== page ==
After Trump travel ban, Google employees debated adjusting …


Following President TrumpDonald John TrumpTrump rallies in Nevada amid Supreme Court flurry: ‘We’re gonna get Brett’ Trump: ‘Good news’ that Obama is campaigning again Trump boosts Heller, hammers ‘Wacky Jacky’ opponent in Nevada MORE‘s initial travel ban, Google employees discussed ways to alter the site’s search results to counter “biased” results and offer users ways to oppose the ban, according to internal company emails.

The Wall Street Journal reports that staffers at the company discussed ways to battle what they saw as Islamophobic and anti-immigrant bias in their platform’s search results after Trump announced the first incarnation of his controversial travel ban last year.

In the emails, employees discussed ways to alter search results to “actively counter” Google searches that produced results staffers believed were anti-immigrant or Islamophobic. Another employee suggested a function that would connect users with organizations currently fighting the Trump administration on immigration issues.

“Overall idea: Leverage search to highlight important organizations to donate to, current news, etc. to keep people abreast of how they can help as well as the resources available for immigrations [sic] or people traveling,” that email says, according to the Journal.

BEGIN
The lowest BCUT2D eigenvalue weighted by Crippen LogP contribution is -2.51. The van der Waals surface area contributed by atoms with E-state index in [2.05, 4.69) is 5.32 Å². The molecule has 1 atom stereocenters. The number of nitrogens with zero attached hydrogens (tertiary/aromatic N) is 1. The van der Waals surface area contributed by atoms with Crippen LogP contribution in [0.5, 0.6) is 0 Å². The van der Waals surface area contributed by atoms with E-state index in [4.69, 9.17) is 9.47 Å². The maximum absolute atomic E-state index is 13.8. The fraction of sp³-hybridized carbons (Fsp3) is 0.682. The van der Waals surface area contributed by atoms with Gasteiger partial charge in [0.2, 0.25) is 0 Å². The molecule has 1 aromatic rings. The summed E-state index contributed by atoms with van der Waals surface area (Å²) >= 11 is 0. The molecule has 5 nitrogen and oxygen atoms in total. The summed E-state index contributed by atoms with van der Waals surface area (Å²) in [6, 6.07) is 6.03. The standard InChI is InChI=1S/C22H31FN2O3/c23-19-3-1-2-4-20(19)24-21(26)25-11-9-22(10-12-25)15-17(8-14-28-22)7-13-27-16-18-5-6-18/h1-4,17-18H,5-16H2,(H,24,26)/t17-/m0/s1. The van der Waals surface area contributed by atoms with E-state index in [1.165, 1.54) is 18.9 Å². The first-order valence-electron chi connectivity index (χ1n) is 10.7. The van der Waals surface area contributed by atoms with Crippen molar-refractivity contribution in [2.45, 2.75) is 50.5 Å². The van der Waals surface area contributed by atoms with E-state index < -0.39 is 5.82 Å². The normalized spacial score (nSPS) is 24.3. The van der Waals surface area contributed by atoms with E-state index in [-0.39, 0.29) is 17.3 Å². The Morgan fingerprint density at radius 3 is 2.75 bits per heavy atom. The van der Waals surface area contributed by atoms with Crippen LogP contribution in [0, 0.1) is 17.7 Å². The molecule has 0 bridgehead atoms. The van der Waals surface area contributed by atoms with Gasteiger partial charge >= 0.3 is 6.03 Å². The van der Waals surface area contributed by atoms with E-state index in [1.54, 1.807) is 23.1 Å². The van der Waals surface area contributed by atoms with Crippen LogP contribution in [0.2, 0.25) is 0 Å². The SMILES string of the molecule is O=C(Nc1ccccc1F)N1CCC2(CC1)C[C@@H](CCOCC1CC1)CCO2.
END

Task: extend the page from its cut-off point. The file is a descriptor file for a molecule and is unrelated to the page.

Other ideas on a list of possibilities included: “Actively counter[ing] islamophobic, algorithmically biased results from search terms ‘Islam’, ‘Muslim’, ‘Iran’, etc,” as well as “actively counter[ing] prejudiced, algorithmically biased search results from search terms ‘Mexico’, ‘Hispanic’, ‘Latino’, etc.”

A spokeswoman for the company says no changes were ever made as a result of the discussions.

“These emails were just a brainstorm of ideas, none of which were ever implemented,” the Google spokeswoman told WSJ.

“Google has never manipulated its search results or modified any of its products to promote a particular political ideology — not in the current campaign season, not during the 2016 election, and not in the aftermath of President Trump’s executive order on immigration,” she continues.

“Our processes and policies would not have allowed for any manipulation of search results to promote political ideologies.”

Google and other tech companies have been targets for conservatives in recent months over reports of bias on their platforms, with some lawmakers and pundits claiming to have been “shadow banned,” or had their content hidden artificially, by site administrators.

The companies, including Facebook and Twitter, have denied that any bias against conservative content exists on their platforms, with Twitter CEO Jack Dorsey testifying on the issue in front of Senate and House committees earlier this month.

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